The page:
The word everything is used twice. I would change the second everything to all.

I would rework, “Untrained and slightly ignorant of being a horticulturist,” as I find it clunky and confusing. Perhaps she could simply write, “My hands were untrained in the art of growing, my only conclusion…”

The use of the anthropomorphic trees mourning and missing their Master is gorgeous.

Perhaps one day someone would live on this farm and once again bring sweetness and beauty back. There might even be a little girl who would sit among bushels of peaches beside her grandfather on a covered porch cooled by a forgiving breeze. She would delight in the velvety texture of a peach’s flesh and would be able to work out her preteen angst under the silent companionship. For a moment under a peach tree she would be able to shed her insecurities and twirl with an imagined partner; declaring life as sweet as the peaches. Sticky, sweet peach syrup would adorn her lips as she kissed her grandparents good night and was given the freedom of being a child a little while longer.

I would change “would be able” to “could.” It’s good practice to avoid using “to be able,” as it is passive and weakens a sentence.

Until then, I will mourn with the trees and leave a trail of bitter tasting memories behind me.

This piece will stick with me for a long time…I truly loved it.

What do you think of Crayon Wrangler’s piece? Please share your thoughts in the comments.

Monday, March 21, 2011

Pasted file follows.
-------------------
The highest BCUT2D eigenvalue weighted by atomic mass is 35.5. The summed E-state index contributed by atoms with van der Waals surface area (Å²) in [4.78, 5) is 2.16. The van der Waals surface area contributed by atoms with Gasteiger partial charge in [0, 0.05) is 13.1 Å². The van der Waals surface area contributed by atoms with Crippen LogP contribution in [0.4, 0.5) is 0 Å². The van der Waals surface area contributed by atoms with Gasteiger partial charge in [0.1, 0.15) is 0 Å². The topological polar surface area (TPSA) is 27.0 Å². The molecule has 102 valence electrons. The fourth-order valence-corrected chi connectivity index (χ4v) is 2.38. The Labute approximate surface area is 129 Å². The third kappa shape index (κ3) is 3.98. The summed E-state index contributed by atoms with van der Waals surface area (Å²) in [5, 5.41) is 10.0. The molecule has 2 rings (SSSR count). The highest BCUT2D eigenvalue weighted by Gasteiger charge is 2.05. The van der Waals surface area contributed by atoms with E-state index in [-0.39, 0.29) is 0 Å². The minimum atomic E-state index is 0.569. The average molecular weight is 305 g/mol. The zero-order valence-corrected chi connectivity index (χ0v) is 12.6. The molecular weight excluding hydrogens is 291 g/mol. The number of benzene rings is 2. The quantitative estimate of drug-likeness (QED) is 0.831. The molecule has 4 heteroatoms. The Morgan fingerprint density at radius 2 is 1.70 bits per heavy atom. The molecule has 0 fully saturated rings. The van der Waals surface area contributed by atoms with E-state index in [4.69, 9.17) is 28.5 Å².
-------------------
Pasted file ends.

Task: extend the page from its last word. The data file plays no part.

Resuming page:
Red Writing Hood

I apologize in advance to anyone who will be offended by this picture.

But this week's prompt is simple: write a piece, fiction or non-fiction, inspired by the delicious shot. Word limit is 600.

Come back Friday to link up the piece you write on your own blog.

RemembeRED - Forgiveness

Thank you to everyone who commented on Katie's post yesterday and for your patience dealing with our tech issues.

Just to clarify: Constructive criticism, aka concrit, is not supposed to be negative. It is not meant to be nitpicking or mean-spirited. It is supposed to be supportive and encouraging and absolutely not an attack on the writer or his or her words.

The purpose of The Red Dress Club is not to drive traffic to your blogs and get you a ton of comments. Now, if that is the outcome, we're beyond thrilled for you, of course. But our purpose is to make us all better writers. That is why we have prompts and linkups. If you are not interested in concrit or in growing your writing, perhaps this is not the place for you.

We understand the idea of concrit is frightening to many of you. We are truly honored you trust us - and this community - with your stories.

Also, if you link up with a post that has nothing to do with the prompt, it will be deleted.

And with that, it's time to link up!

Katie's post will for sure lighten to mood. Check out Repeated forgiveness for a good giggle.

How to: Reader response by Katie

The Red Dress Club is a virtual writer's society.  If you are recently new to what we do here, or if you have been following along, but haven't really "gotten" us, please take a minute to read the About Page.  No really, go read it.